Today we’re looking at something that several readers have asked me about, but that I haven’t seen pushed all that actively by a hyperactive teaser.
Don’t worry, we won’t completely avoid hyperbole … they always sneak it in somewhere. But this pitch is for a stock being recommended by Steve Sjuggerud for his True Wealth subscribers — we’ve seen it hinted at in free articles in the Growth Stock Wire this week, as well as, according to forwarded emails that folks have sent to me, in the “subscribers only” S&A Digest from Steve’s publisher.
But of course, they don’t actually name this secret stock for us — so it’s time for the Thinkolator to get fueled up and ready to go.
Here’s what they teased in that Growth Stock Wire article over the weekend:
“Steve thinks buying single-family homes is the best investment you can make today. Prices are below replacement cost, mortgage rates are at all-time lows, and prices are improving.
“But we know most folks can’t just buy a house… It requires a lot of capital. So in his latest True Wealth issue, Steve showed readers how to invest in a huge portfolio of residential real estate controlled by one of the best investors in the world.
“In the company’s 27-year history, it has generated 28% net annualized returns on realized investments in its global real-estate business. And it sold $60 billion of real-estate assets in 2005-2007.
“But since 2009, the company has invested $17.6 billion in real estate. And just this year, it has spent more than $1 billion buying houses. The company is using a “buy it, fix it, sell it” strategy with the homes it’s purchasing.
“Steve thinks his readers could make hundreds of percent buying this stock today… It’s super-cheap, trading at less than five times forward earnings. And it’s one of the best real-estate investors in the world. (Steve is confident in the company’s ability to make a fortune on its housing assets.)”
Well, it just so happens that the clues in there — started in 1985, 28% realized returns on real estate — is enough to give us a really good guess about which company this is (hint: rhymes with “shmackstone”), but let’s double check the updated info that Sjuggerud shared in that S&A Digest that was forwarded to me … just to make sure:
“… the stock is trading at a forward price-to-earnings ratio of LESS THAN FIVE. That is ridiculous!
“With earnings like that, analysts estimate the 2014 dividend will be around $1.38 a share. A $1.38 payout (based on today’s stock price of $13.50 a share) would be a 10%-plus dividend!
“If the stock earns $3 per share in 2014 and trades for 12 times earnings (as I believe it could), the share price would be around $36. Also, if the company pays out a dividend of just $1.38, the dividend yield would be 3.8%….
“These numbers seem crazy. But this company is crazy-cheap today. Triple-digit gains are more-than-possible here.”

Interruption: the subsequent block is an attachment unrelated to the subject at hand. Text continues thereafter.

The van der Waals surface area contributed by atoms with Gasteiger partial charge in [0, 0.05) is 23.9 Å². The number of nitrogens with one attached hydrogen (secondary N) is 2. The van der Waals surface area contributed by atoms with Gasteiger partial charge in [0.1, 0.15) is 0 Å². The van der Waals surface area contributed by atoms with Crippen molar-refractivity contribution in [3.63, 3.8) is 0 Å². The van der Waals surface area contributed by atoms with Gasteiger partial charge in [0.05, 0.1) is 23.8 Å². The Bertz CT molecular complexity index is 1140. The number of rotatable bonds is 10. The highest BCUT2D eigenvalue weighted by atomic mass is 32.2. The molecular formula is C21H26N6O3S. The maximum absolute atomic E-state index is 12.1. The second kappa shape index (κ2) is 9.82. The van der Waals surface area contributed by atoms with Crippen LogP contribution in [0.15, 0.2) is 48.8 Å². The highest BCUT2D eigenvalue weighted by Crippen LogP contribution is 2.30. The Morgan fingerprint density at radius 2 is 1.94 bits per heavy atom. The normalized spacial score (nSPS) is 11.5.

So yes, we toss that into the Mighty, Mighty Thinkolator to get our confirmation, but the real estate pick being teased here is Blackstone (BX).
Blackstone is a publicly traded partnership, set up in a tax-advantaged way to distribute the majority of their free cash flow to unitholders (like you or I), but it’s also one of the largest private equity and investment banking firms in the world. They were indeed founded in 1985, and they claim a net realized annual return of 28% on their real estate investments to date. The forward PE ratio is not quite five if you’re using the standard average estimates for 2013, but if we’re jumping ahead to 2014 estimates then that’s probably about right (assuming the $13.50 price that Sjuggerud used in recommending this, probably a couple weeks ago, and the average analyst estimate that the earnings will continue bumping up by about 20% annually — the stock is up a bit now, in the $14.50 range today). Given the current analyst estimates for 2013 it’s trading at a forward PE of about 7 now, and with a trailing PE of a little under 10.
Though I shouldn’t say PE, actually, because those aren’t the actual reported earnings — Blackstone and most of their analysts use instead a concept called “economic net income” to represent their performance in their core segments. That’s a before tax number, incorporating Blackstone’s estimates for the increase in net asset value, and it also doesn’t take into account transactions and some amortization and the confusing mess that must ensue when they figure the different performance of their own capital and the different funds under their management. When you see Blackstone estimates for a given quarter or year they are likely to be for this economic net income — so for the last quarter, for example, when they reported what they called their best quarter since going public, they reported 55 cents per share in this net income against an estimate of 42 cents.